Q. Does the Bible forbid foul language?
A. Yes, it does. Consider these warnings:
“Do not accustom your mouth to lewd vulgarity, for it involves sinful speech” (Sirach 23:13).
“When an ungodly man curses his adversary, he curses his own soul” (Sirach 21:27).
“Immorality or any impurity … must not even be mentioned among you … no obscenity or silly or suggestive talk (Ephesians 5:3–4).
“Put to death, then, the parts of you that are earthly. … anger, fury, malice, slander, and obscene language out of your mouths” (Colossians 3:5–8).
“Avoid profane, idle talk” (2 Timothy 2:16).
“No foul language should come out of your mouths” (Ephesians 4:20).
When we say “foul language,” we should note that we’re referring to a whole range of speech: vulgarity (crude or coarse language having to do with body parts or functions); obscenity (language that’s lewd or otherwise contrary to sexual purity); profanity (words with sacred or theological meaning used in a flippant or perverse way, such as “God,” “Jesus,” “Christ,” “damn” or “hell”). Profanity includes cursing (expressing a desire that someone suffer ill, especially damnation) and blasphemy (the abuse or careless use of God’s name).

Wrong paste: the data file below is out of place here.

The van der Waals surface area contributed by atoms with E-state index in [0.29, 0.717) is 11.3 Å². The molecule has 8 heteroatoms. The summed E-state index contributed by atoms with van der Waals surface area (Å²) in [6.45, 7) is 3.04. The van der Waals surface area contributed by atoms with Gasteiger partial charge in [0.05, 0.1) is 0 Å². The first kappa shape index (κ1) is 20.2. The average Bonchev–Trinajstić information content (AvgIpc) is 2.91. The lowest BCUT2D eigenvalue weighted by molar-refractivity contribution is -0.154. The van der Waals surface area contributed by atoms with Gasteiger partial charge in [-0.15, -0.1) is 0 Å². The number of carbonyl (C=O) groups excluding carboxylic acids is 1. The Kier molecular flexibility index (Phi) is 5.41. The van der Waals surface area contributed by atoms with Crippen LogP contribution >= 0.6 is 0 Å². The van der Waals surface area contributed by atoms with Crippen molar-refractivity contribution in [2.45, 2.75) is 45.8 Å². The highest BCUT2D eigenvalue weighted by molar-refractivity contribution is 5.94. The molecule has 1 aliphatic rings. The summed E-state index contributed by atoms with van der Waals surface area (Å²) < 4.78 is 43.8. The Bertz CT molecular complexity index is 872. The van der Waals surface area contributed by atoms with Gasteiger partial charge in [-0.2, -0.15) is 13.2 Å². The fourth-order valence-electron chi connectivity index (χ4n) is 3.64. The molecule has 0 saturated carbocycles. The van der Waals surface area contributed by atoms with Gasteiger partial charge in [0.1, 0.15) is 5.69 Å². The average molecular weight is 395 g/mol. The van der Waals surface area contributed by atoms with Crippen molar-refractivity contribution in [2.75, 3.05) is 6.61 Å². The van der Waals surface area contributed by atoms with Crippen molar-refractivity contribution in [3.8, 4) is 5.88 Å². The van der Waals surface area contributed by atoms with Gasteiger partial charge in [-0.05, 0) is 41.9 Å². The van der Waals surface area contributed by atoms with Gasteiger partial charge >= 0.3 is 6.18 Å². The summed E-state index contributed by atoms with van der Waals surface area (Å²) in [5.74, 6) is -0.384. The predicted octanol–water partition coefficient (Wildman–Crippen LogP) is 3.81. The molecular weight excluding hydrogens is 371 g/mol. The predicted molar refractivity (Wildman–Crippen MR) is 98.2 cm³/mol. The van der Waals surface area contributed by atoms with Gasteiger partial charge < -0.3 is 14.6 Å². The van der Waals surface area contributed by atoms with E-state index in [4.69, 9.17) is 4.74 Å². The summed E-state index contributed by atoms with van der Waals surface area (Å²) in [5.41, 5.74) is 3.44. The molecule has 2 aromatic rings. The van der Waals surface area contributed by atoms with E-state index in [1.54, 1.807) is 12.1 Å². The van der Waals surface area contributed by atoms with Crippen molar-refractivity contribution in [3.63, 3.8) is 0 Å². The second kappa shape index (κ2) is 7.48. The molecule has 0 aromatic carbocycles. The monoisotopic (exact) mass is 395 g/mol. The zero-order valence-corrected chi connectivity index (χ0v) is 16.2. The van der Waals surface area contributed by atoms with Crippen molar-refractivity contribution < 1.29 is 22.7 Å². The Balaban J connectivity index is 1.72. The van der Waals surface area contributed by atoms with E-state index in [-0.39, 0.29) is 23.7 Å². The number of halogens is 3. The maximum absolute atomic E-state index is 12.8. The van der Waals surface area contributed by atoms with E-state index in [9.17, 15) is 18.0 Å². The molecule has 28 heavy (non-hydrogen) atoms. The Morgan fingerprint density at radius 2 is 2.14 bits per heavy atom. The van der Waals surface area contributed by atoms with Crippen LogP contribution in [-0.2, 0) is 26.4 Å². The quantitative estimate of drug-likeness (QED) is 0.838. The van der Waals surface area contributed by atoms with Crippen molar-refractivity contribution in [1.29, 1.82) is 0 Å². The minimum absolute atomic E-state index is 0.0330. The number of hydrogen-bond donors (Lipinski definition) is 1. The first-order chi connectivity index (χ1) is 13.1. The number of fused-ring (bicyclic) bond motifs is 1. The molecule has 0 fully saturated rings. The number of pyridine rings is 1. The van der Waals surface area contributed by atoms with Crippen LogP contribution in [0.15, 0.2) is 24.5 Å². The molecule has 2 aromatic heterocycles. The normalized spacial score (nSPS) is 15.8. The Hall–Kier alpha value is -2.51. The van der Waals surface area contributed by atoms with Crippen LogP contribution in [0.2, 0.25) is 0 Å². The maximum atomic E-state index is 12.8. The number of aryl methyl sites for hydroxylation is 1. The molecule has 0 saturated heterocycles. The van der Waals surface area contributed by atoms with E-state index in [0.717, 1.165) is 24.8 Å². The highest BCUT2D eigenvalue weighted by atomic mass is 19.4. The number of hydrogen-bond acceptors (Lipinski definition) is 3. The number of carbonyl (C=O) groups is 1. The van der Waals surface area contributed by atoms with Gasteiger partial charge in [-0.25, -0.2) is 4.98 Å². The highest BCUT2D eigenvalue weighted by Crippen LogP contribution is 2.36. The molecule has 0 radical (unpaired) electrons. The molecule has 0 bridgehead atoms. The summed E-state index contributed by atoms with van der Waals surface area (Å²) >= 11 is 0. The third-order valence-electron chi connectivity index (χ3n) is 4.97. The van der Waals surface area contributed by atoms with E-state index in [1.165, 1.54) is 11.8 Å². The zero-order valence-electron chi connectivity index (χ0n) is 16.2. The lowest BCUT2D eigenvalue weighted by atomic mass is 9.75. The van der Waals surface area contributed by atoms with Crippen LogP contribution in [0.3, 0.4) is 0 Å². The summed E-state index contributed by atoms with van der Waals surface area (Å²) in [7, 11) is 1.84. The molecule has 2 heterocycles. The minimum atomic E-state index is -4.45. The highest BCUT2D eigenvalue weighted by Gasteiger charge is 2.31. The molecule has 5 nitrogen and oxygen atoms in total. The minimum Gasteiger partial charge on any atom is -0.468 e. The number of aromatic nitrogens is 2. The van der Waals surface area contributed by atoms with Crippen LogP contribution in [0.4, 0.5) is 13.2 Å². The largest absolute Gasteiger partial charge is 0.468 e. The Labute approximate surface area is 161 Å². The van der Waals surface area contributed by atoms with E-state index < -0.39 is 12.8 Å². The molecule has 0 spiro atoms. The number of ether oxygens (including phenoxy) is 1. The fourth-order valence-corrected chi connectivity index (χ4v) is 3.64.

The Second Commandment tells us that the misuse of God’s name is an extremely serious sin: “You shall not take the name of the Lord your God in vain [that is, in an empty or flippant way]. For the Lord will not leave unpunished him who takes His name in vain” (Exodus 20:7).
Today the language of our culture, both in public and in private settings, continues its descent into the sewer. Though our contemporaries often think nothing of that development, Jesus makes it clear that our words are indicators of our soul’s condition: “From the fullness of the heart the mouth speaks” (Luke 6:45). PT